Letter from Edward Southwick, 29 July 1843

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July 29th 1843.
Friend
My Dear Sir— You will have the affidavits of which the enclosed are copies published without delay in the Warsaw Message and such other papers as you may deem proper— The original affidavit I have sent to the Editor of the Warsaw Message but for fear that it may not be published I send you a copy which I wish you see is published in said paper— The falsehood and vilianous conduct by will by these affidavits fully appear. He has charged <​me​> with falsehoods in the Warsaw Message of the date of the 15th of July and it will be seen that his charge thus made is proven by the evidence of men of character (not men like himself) to be untrue.— I would not have had these affidavits published were <​it​> not for the fact that some person who is unacquainted with may believe his statement to be true, but I am not fearful, <​of​> that when he and I are know[n] of any evil results from it—
The following is are the affidavits refered to— ’s statement reflects upon my reputation and I therefore want what is below pub[l]ished. You will not of course publish the above I will write you again in a few days—
Your’s Truly—
<​Please send a me a copy of the Warsaw Message which contains the enclosed affidavits.​>
 
State of Illinois ss;
We the undersigned citizens of the Town of County of State of being duly sworn according to Law depose and say that we have seen the article entitled “Statement of facts connected with the arrest of Joseph Smith and his discharge there from” published in the Warsaw Message of the date of 15th of July A. D. 1843. and have also seen an editorial article in the same number of said paper in which it is stated that said statement of fact was furnished by one of Mr Smiths attornies in said case and that we know the fact stated in said statement to wit that for a considerable length of time immediately after his arrival [p. [1]]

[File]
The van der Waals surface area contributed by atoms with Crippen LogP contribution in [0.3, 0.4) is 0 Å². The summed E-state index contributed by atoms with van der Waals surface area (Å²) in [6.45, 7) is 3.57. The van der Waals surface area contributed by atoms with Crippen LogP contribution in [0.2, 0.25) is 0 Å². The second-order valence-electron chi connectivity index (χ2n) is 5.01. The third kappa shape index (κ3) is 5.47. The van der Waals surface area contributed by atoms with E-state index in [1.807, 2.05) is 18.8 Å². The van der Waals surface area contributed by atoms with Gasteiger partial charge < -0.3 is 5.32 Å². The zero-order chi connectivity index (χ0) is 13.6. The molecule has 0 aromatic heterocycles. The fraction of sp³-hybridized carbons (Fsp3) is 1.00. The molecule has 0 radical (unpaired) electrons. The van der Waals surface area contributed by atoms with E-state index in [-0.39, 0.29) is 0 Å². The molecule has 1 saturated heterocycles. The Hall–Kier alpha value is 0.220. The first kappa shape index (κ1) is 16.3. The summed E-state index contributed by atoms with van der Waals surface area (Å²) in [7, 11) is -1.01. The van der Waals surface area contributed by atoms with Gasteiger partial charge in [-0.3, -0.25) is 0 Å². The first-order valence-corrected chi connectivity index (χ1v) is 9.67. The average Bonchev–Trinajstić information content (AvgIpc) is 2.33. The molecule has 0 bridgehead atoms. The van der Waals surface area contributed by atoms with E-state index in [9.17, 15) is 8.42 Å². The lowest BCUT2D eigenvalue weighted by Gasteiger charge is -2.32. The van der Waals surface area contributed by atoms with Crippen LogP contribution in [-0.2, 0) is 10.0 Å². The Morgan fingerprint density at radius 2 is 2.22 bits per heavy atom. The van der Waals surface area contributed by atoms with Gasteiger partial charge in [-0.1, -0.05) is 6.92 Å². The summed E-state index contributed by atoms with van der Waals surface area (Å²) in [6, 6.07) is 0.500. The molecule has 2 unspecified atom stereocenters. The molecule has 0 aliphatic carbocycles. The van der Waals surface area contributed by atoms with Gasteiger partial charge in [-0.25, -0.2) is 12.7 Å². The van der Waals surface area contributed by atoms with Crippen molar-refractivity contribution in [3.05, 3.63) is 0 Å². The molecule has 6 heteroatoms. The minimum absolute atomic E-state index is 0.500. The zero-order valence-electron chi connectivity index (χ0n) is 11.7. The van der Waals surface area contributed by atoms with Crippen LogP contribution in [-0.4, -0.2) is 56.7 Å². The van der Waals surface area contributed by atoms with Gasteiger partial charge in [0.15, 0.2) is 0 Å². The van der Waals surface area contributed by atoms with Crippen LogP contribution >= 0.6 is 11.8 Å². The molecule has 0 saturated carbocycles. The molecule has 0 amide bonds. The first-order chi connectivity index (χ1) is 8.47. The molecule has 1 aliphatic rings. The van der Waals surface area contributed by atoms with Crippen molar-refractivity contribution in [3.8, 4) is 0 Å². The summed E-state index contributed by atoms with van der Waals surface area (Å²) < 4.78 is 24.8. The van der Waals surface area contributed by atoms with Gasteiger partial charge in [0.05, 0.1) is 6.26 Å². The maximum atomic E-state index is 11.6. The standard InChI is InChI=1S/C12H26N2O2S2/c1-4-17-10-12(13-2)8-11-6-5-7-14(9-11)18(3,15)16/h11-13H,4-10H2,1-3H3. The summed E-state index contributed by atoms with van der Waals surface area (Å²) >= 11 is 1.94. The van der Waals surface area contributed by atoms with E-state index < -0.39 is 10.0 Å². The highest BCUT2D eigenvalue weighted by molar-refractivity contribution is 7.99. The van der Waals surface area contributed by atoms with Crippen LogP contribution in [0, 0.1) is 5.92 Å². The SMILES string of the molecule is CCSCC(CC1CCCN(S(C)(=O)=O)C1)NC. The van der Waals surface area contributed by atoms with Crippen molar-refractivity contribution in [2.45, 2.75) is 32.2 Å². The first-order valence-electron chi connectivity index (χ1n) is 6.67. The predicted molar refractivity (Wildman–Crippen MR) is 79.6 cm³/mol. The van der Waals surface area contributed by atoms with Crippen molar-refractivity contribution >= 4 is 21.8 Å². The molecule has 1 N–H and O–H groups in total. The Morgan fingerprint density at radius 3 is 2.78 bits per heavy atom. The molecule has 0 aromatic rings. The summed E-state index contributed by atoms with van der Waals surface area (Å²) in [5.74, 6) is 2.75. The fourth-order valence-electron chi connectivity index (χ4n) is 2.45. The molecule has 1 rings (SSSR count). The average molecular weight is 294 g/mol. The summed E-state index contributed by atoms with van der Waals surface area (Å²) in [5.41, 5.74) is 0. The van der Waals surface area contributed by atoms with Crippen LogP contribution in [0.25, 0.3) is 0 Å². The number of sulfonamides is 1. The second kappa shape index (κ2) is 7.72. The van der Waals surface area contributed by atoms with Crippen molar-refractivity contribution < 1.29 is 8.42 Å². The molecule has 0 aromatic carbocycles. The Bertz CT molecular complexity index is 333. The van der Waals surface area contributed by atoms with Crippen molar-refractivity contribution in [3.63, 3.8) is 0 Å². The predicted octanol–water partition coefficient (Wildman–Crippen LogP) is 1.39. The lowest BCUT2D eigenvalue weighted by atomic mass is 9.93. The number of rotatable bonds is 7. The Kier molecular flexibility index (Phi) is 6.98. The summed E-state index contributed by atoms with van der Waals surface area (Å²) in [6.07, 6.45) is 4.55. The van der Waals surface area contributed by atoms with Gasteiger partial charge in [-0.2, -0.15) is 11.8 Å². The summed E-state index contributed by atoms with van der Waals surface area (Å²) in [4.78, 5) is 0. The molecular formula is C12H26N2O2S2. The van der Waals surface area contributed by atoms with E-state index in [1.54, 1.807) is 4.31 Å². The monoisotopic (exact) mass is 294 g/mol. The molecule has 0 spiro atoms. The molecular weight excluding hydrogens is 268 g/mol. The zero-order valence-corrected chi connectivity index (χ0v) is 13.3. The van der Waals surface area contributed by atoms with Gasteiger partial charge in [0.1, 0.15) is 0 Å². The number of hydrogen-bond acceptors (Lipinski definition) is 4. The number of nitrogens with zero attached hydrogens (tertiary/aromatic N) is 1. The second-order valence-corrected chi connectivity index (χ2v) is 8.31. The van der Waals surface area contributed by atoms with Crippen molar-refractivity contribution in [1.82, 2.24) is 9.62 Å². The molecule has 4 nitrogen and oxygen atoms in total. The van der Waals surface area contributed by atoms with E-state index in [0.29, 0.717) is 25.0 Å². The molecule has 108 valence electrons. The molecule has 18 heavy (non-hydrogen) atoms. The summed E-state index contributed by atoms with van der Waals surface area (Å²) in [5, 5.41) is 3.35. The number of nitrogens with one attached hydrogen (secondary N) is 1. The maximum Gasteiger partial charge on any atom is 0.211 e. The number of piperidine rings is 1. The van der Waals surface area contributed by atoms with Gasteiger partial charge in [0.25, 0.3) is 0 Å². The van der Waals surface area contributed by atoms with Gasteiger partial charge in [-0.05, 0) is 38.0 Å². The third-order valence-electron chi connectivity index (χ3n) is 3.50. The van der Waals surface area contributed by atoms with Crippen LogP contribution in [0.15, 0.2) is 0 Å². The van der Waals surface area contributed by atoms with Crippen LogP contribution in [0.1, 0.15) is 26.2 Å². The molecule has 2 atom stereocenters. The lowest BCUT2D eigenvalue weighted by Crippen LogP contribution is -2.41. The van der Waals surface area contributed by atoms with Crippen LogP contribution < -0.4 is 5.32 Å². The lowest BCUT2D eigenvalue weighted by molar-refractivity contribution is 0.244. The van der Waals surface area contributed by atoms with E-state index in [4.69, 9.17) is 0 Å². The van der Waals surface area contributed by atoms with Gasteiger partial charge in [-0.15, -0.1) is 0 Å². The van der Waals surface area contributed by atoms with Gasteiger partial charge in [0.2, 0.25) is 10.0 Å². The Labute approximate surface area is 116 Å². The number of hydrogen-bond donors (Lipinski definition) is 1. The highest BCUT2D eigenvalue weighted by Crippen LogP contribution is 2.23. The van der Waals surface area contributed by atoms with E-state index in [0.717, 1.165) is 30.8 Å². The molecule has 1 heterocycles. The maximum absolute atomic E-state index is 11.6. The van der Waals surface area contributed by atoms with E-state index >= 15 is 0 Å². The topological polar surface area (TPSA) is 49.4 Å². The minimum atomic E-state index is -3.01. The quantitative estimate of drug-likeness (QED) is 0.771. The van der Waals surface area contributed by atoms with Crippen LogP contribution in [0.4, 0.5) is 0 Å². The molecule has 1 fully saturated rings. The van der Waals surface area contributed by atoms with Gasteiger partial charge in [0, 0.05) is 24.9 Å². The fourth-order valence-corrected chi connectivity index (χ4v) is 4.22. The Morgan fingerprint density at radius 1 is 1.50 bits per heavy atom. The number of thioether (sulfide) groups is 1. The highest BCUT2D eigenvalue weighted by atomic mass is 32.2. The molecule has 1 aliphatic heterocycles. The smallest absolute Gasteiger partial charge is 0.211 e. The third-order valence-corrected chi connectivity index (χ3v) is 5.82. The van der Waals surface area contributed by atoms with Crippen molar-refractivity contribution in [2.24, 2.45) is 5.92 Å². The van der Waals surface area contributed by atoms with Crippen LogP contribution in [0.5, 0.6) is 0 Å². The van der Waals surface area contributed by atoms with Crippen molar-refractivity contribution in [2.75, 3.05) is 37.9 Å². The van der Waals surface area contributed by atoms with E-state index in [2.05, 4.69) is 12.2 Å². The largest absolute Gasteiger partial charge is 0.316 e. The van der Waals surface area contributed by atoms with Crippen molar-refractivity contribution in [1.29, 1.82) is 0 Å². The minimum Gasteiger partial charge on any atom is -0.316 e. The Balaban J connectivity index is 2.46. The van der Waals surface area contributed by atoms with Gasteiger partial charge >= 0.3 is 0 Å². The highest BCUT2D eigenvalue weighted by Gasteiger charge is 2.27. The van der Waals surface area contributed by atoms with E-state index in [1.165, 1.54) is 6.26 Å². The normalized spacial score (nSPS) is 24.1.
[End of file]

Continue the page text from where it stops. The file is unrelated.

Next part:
at did pre-emptorily refuse to allow Smith a private with interview with his counsel, and that said did expressly state that no conversation could be had with Smith, by his attornies unless he, , was present at such conversation.
The length of time which such refusal to allow said private conversation continued; was in the belief of these deponents at least one hour,— and that such private conversation was not permitted by until after being informed by at least two of these deponents (Messrs [John] Dixon & [Lucien] Sanger) that such private interview must be allowed Mr Smith— as that was a right he had guaranteed to him by Law.
John Dixon
Isaac Robinson
L. P Sanger
I. D. McComsey
J. Albert Helfenstien
Sworn and Subscribed to before me at this the 29th day of July A. D. 1843.
Frederick R. Dutcher Justice of the peace for Ills.
 
We the undersigned state on oath that we traveled in company with the agent of the State of from to at the time he had Joseph Smith in custody with the intention of taking him to between the 26th of June last and the first instant and that the Mormons, friends of Smith, who met us on said journey before we arrived at conducted themselves so far as we could perceive and were able to judge with the strictest propriety and to our knowledge made use of no means menaces toward either or said , but on the contrary several of them, and said Smith among the [p. [2]]
number; pledged themselves that said and should be personally safe— and that said Mormons none <​none​> of them as we could perceive were armed so far as was discernable; and further that the said statement made in the Old School Democrat of the 12th instant over the signature of that he and said were disarmed soon after they were arrested on the trespass suit commenced against them by Said Smith, and that their arms were not returned to them until after said Smith’s discharge at was incorrect, and in relation to this these deponents say that said and were arrested on said action of trespass at on Saturday morning the 24th of June last; that they were not disarmed by the sheriff of who had them in custody nor by any other person until the following day at Paw Paw Grove thirty two miles distant from , and that the arms of said and were restored to them by the said Sheriff of who had them in custody for default of bail at their and own request while on a the journey from to before the company had arrived within at least eighty miles of .
I. D. McComsey
L. P. Sanger
Sworn and Subscribed to before me at this 29th day of July A.D. 1843
Frederick R. Dutcher Justice of the peace
 
To The Editors of the Warsaw Message
Gent— At appears from an article in your paper of the 15th of July under the Editorial head that there is a question of veracity therein raised between Mr and myself, relative to the proceedings had after the late arrest by him of Joseph Smith. Now in order that the public may no longer be deceived in the premises be pleased to publish together with this note the above affidavits that the charge of falsehood may attach where it properly belongs.
Very Respectfully Your’s
July 29th 1843. [p. [3]]
<​ Ill. JUL 26​>
<​18¾​>
 
Joseph Smith Sen Esquire
City of
Hancock Co—
Ills.— [p. [4]]

Footnotes

  1. new scribe logo

    Postage in unidentified handwriting.